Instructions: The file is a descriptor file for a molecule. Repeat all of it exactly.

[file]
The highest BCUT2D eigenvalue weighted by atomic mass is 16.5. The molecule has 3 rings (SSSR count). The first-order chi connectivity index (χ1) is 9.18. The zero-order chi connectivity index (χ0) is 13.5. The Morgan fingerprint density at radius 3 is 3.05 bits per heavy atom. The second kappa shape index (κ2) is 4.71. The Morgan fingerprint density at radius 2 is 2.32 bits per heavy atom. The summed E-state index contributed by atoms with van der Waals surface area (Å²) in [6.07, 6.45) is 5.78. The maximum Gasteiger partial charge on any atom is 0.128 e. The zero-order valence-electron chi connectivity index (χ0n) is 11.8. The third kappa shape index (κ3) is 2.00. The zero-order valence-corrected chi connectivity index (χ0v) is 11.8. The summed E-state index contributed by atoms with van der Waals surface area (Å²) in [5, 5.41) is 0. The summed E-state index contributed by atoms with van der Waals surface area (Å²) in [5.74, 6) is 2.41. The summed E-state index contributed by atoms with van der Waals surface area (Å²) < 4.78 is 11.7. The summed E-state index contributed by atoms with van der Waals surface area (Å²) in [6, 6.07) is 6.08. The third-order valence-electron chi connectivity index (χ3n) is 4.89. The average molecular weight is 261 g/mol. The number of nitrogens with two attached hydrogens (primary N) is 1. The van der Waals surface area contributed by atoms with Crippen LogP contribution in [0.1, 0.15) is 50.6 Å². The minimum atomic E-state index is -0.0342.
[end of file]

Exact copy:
The highest BCUT2D eigenvalue weighted by atomic mass is 16.5. The molecule has 3 rings (SSSR count). The first-order chi connectivity index (χ1) is 9.18. The zero-order chi connectivity index (χ0) is 13.5. The Morgan fingerprint density at radius 3 is 3.05 bits per heavy atom. The second kappa shape index (κ2) is 4.71. The Morgan fingerprint density at radius 2 is 2.32 bits per heavy atom. The summed E-state index contributed by atoms with van der Waals surface area (Å²) in [6.07, 6.45) is 5.78. The maximum Gasteiger partial charge on any atom is 0.128 e. The zero-order valence-electron chi connectivity index (χ0n) is 11.8. The third kappa shape index (κ3) is 2.00. The zero-order valence-corrected chi connectivity index (χ0v) is 11.8. The summed E-state index contributed by atoms with van der Waals surface area (Å²) in [5, 5.41) is 0. The summed E-state index contributed by atoms with van der Waals surface area (Å²) in [5.74, 6) is 2.41. The summed E-state index contributed by atoms with van der Waals surface area (Å²) < 4.78 is 11.7. The summed E-state index contributed by atoms with van der Waals surface area (Å²) in [6, 6.07) is 6.08. The third-order valence-electron chi connectivity index (χ3n) is 4.89. The average molecular weight is 261 g/mol. The number of nitrogens with two attached hydrogens (primary N) is 1. The van der Waals surface area contributed by atoms with Crippen LogP contribution in [0.1, 0.15) is 50.6 Å². The minimum atomic E-state index is -0.0342.